Appetites: For restaurant reviewers, a delicate dance to be fair

The process of a reviewing a restaurant is as much art as it is craft or science, and the ethics of when -- and how -- to review are fair game for critics and diners alike.

After engaging in a spirited discussion with readers following the publication of a negative review, the Heavy Table's James Norton got thinking about the timing of restaurant reviews, and how to ensure that a review is fair to diners and owners alike.

A transcript of Norton's conversation with MPR News' Tom Crann is below, edited for length and clarity.

CRANN: Which of your reviews got people talking about how soon is too soon to write up a restaurant?

NORTON: The Freehouse in downtown Minneapolis opened mid-December, and we visited and reviewed it in early January. We dined twice to confirm some of our initial mixed impressions and get a broader perspective on the menu.

In short: we found a lot of the food to be hopelessly muddled in terms of both conceptualization and execution, and as diner's advocates, we were frustrated with the value prospect.

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CRANN: And this didn't fly with your readers?

NORTON: On the contrary, we always actually receive positive remarks when we publish thoughtful, well-supported negative reviews because there's a perception that this market suffers for a lack of them -- it might be the Minnesota philosophy of "kill 'em with silence" rather than expressing a negative opinion.

That said, yeah -- we get detractors, too, and this piece was no exception. Whenever we publish a negative review on Heavy Table -- a fairly infrequent occurrence, I'll add -- there's inevitably pushback saying that we reviewed it too early. It's simultaneously one of the most frustrating and most interesting pieces of feedback we get about our writing because I think it sidesteps the issues of food and service and takes us down a rabbit hole of process and ethics.

"If you want to duck the review process, stick to a discounted price until you feel rock solid about your offerings, or, better still, don't open until you're ready."

CRANN: But it seems like a fair question: How early is too early to review a place? Do you really want to be awarding stars before the staff has even had a week to get their sea legs?

NORTON: Well, there is a spectrum of belief ranging from the Association of Food Journalists' four-week hold-your-fire guidelines to my own absolutist stance which goes like this: If you're charging your diners full menu price for food, they are entitled to a good value for their money. If you want to duck the review process, stick to a discounted price until you feel rock solid about your offerings, or, better still, don't open until you're ready.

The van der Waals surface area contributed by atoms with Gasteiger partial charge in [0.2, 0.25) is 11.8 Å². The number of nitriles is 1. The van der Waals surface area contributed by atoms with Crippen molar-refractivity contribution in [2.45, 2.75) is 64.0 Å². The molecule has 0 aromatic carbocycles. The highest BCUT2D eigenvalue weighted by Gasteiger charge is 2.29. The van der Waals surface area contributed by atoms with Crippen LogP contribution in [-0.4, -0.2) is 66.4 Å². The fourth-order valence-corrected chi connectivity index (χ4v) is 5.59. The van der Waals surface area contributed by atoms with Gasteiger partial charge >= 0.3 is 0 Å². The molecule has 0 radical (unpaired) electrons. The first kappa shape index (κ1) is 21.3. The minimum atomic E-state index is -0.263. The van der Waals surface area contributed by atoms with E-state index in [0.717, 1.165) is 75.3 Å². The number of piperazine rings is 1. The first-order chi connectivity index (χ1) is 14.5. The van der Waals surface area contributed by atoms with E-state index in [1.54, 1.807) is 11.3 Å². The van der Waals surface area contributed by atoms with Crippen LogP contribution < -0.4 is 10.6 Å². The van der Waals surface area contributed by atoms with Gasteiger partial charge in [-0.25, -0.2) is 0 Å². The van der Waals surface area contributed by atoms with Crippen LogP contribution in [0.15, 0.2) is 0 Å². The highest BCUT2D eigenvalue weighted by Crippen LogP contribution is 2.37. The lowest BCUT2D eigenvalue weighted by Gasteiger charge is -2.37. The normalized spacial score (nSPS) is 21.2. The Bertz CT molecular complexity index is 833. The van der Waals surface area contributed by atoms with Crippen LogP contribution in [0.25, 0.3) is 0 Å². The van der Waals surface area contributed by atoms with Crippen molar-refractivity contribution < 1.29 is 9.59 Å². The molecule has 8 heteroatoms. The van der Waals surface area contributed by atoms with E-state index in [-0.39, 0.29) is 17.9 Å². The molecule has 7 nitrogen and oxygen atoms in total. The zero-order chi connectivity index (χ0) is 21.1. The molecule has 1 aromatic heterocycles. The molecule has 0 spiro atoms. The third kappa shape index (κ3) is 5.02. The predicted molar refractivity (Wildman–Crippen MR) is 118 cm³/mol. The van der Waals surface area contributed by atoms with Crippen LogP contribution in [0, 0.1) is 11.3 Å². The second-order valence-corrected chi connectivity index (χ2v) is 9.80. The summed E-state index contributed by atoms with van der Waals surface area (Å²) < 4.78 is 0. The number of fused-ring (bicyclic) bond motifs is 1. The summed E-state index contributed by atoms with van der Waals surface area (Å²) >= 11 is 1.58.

I never walk in to a restaurant a week after opening and expect or demand that waitstaff know the entire menu intimately, or that all our food turns up without delay. But I think it's fair, for example, when you're paying full price to expect that simple dishes like a hamburger or roast chicken will be executed competently, and that we won't be served food that is visibly burnt or salted within an inch of its life. And these are all problems we've encountered, repeatedly, at new places -- they're indicative of a lack of a tasting regime and they're very destructive to the restaurant's own interest -- building loyalty among customers.

CRANN: Restaurants, though, must get better as everyone finds their rhythm, meaning that maybe four or six or even eight weeks in you'll get a better snapshot than the first couple of weeks.

NORTON: That totally makes sense. That said, I don't think it holds water in the real world. For one, I've reviewed a number of restaurants that are spot on at opening -- great service, well-balanced plates of delicious food, good decor, focused menus -- they come out of the gate swinging and are terrific. It can be done and has been done. I was just at the new Sonora Grill location on East Lake street, shortly after opening, and we had a great meal. We were back this week -- still great.

My second thought is that while "hold off on your review while they pull things together" makes sense, so does "review them early while they're fresh and focused" -- the number of restaurants that I've been to that opened strong and then declined in six, three or even one month (in a couple memorable cases) is not inconsiderable.

CRANN: So you'd argue that it's hard -- if not impossible -- to know the perfect representative moment to review a restaurant for posterity.

NORTON: Definitely. When you're reviewing a restaurant, you're really reviewing the combined efforts of hundreds of people, ranging from farmers, to ranchers, to suppliers, to waiters, to owners, to hosts, to chefs, to coffee roasters, and beyond. You're trying to take a snapshot of this enormous collective effort. So the process is never going to be a science as much as we'd like it to be -- it'll always be part craft and part art, and that's part of why I enjoy it so much.

I want to write glowing reviews of every restaurant I go to, and to see them thrive, but I want even more for our readers to feel like they can trust our critical opinion and know that we're going to bat for them as honest advocates. It's a constant struggle, and it's a great deal of food for thought.